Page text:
Video | Business Headlines | Internet | Science | Scientific Ethics | Technology | Search

 

Science leads 'second industrial revolution'


Wednesday, February 22, 2012
Science leads 'second industrial revolution'

New Zealand must embrace science and integrate it fully into all aspects of society to be a truly innovative nation, Massey University Vice-Chancellor Steve Maharey told a conference in Wellington today (Wednesday).

Mr Maharey, presenting the keynote address at the Science Communicators Association of New Zealand conference, told delegates that, despite their efforts, science is still not integrated into all aspects of society.

“We are entering the second industrial revolution,” he said. “The pace of scientific and technological change is accelerating and an increasing number of people want new goods and services to enable them to respond to the enormous and challenging problems of our age. The answers will come from work in areas such as genetics, life sciences, robotics, energy, health, education, virtual reality, nanotechnology, transport, water use, biotechnology, information technology – to name a few.”

But apart from a number of notable exceptions, New Zealand has been slow to embrace this new thinking. “I think this is our problem when it comes to achieving the goal of having science not just communicated and appreciated but embraced by all New Zealanders. We have not yet answered the question of why science is so important to all of us.”

New Zealand is a nation struggling to keep its head above water, he said. “Our economy is underperforming, social problems are mounting and New Zealanders are frustrated by their inability to build a better country. New Zealand needs to create a society in which institutions and organisations can and do respond to markets, customers, company needs and opportunities. This is the knowledge economy we have talked about but not yet realised.”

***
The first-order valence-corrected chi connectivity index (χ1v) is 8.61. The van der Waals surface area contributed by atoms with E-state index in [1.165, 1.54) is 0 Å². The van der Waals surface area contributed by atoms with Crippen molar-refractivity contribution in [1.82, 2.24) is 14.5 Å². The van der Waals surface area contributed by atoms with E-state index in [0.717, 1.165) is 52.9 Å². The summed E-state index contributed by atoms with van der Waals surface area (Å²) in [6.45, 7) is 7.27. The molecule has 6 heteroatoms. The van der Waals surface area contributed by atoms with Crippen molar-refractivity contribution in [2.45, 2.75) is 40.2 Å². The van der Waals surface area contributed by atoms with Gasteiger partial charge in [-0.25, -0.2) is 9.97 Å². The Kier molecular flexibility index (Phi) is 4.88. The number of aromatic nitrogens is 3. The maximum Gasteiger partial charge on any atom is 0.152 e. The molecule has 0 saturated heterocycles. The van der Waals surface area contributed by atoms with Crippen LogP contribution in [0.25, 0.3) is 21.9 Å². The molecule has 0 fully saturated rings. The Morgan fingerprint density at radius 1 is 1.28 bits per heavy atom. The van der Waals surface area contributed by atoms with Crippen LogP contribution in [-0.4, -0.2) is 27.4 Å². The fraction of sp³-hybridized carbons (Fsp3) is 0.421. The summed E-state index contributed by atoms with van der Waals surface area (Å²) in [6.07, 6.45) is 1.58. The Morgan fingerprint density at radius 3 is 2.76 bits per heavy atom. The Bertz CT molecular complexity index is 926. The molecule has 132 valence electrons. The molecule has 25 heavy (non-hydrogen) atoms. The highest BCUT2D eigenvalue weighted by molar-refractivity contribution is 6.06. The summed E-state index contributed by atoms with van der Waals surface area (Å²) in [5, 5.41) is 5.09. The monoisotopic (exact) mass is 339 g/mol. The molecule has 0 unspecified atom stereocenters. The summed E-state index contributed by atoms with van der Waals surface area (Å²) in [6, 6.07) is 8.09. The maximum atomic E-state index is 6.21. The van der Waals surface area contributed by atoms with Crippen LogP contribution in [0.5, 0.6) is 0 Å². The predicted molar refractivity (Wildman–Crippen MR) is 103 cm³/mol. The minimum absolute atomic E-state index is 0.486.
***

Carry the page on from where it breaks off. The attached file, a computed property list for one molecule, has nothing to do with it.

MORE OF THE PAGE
Advances in these disciplines are amazing but even more so are the connections between disciplines. “Nanotechnology, biotechnology, information technology and cognitive sciences are all working together. The point I am making is that we are on the threshold of amazing times. The nations that are prepared to create the environment for people, institutions, technologies and businesses to be a part of this are going to find the future a wonderful place.

“Scientists need to be hungry to see this happen and the rest of society must be equally hungry to apply new thinking. A society that understands this point will 'get' the importance of science because they will experience it.”


© Scoop Media

 
 
 
Business Headlines | Sci-Tech Headlines

 

LA-London Out; Auckland-NY In: "New Era" For Air NZ International

Air New Zealand is accelerating its ambitions for North America and will launch a non-stop service between Auckland and New York using its 787-9 Dreamliner in October 2020. More>>

ALSO:

Data Investment: Govt Backs Te Reo, Environmental Data Research

The Government is investing in ambitious research that will digitise Te Reo, grow the low-carbon protein efficient aquaculture industry, help interpret environmental trends, and large data sets says Research, Science and Innovation Minister Megan ... More>>

ALSO:

Training: 27 Percent Increase In Trades Academy Places

Two secondary-school initiatives are being expanded as part of the Government’s plan to see more young New Zealanders take up a trade to help close the skills gap. More>>

ALSO:

Unsolicited Messages: NZ Company Fined $36,000

The New Zealand Trustees Association (NZTA) and founder, Errol Anderson, have been fined a total penalty of NZ$ 44,000 in the Auckland High Court for sending unsolicited commercial electronic messages. More>>

Marine And Freshwater Reports: EDS Calls For Urgent Action On Marine Management

“There are some big issues to address. These include many marine species and habitats that are in serious trouble. Of the sample investigated, the report finds that 22% of marine mammals, 90% of seabirds and 80% of shorebirds are threatened with or actually at risk of extinction..." More>>

ALSO: